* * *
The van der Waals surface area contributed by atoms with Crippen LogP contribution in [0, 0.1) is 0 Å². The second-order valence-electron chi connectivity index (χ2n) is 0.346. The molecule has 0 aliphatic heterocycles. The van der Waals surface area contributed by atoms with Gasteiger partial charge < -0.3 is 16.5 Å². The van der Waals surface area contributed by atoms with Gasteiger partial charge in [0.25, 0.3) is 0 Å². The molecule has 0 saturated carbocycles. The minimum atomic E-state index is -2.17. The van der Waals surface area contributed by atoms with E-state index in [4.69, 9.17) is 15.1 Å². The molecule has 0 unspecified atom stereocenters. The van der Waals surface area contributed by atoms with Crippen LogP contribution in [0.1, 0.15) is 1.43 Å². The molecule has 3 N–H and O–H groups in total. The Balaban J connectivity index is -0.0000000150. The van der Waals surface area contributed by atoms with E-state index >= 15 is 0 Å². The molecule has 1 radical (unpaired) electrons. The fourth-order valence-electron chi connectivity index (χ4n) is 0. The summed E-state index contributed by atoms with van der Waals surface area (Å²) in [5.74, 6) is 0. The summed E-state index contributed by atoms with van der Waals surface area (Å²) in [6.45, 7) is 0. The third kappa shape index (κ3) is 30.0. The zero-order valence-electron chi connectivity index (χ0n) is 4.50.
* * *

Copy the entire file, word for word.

The van der Waals surface area contributed by atoms with Crippen LogP contribution in [0, 0.1) is 0 Å². The second-order valence-electron chi connectivity index (χ2n) is 0.346. The molecule has 0 aliphatic heterocycles. The van der Waals surface area contributed by atoms with Gasteiger partial charge < -0.3 is 16.5 Å². The van der Waals surface area contributed by atoms with Gasteiger partial charge in [0.25, 0.3) is 0 Å². The molecule has 0 saturated carbocycles. The minimum atomic E-state index is -2.17. The van der Waals surface area contributed by atoms with E-state index in [4.69, 9.17) is 15.1 Å². The molecule has 0 unspecified atom stereocenters. The van der Waals surface area contributed by atoms with Crippen LogP contribution in [0.1, 0.15) is 1.43 Å². The molecule has 3 N–H and O–H groups in total. The Balaban J connectivity index is -0.0000000150. The van der Waals surface area contributed by atoms with E-state index >= 15 is 0 Å². The molecule has 1 radical (unpaired) electrons. The fourth-order valence-electron chi connectivity index (χ4n) is 0. The summed E-state index contributed by atoms with van der Waals surface area (Å²) in [5.74, 6) is 0. The summed E-state index contributed by atoms with van der Waals surface area (Å²) in [6.45, 7) is 0. The third kappa shape index (κ3) is 30.0. The zero-order valence-electron chi connectivity index (χ0n) is 4.50.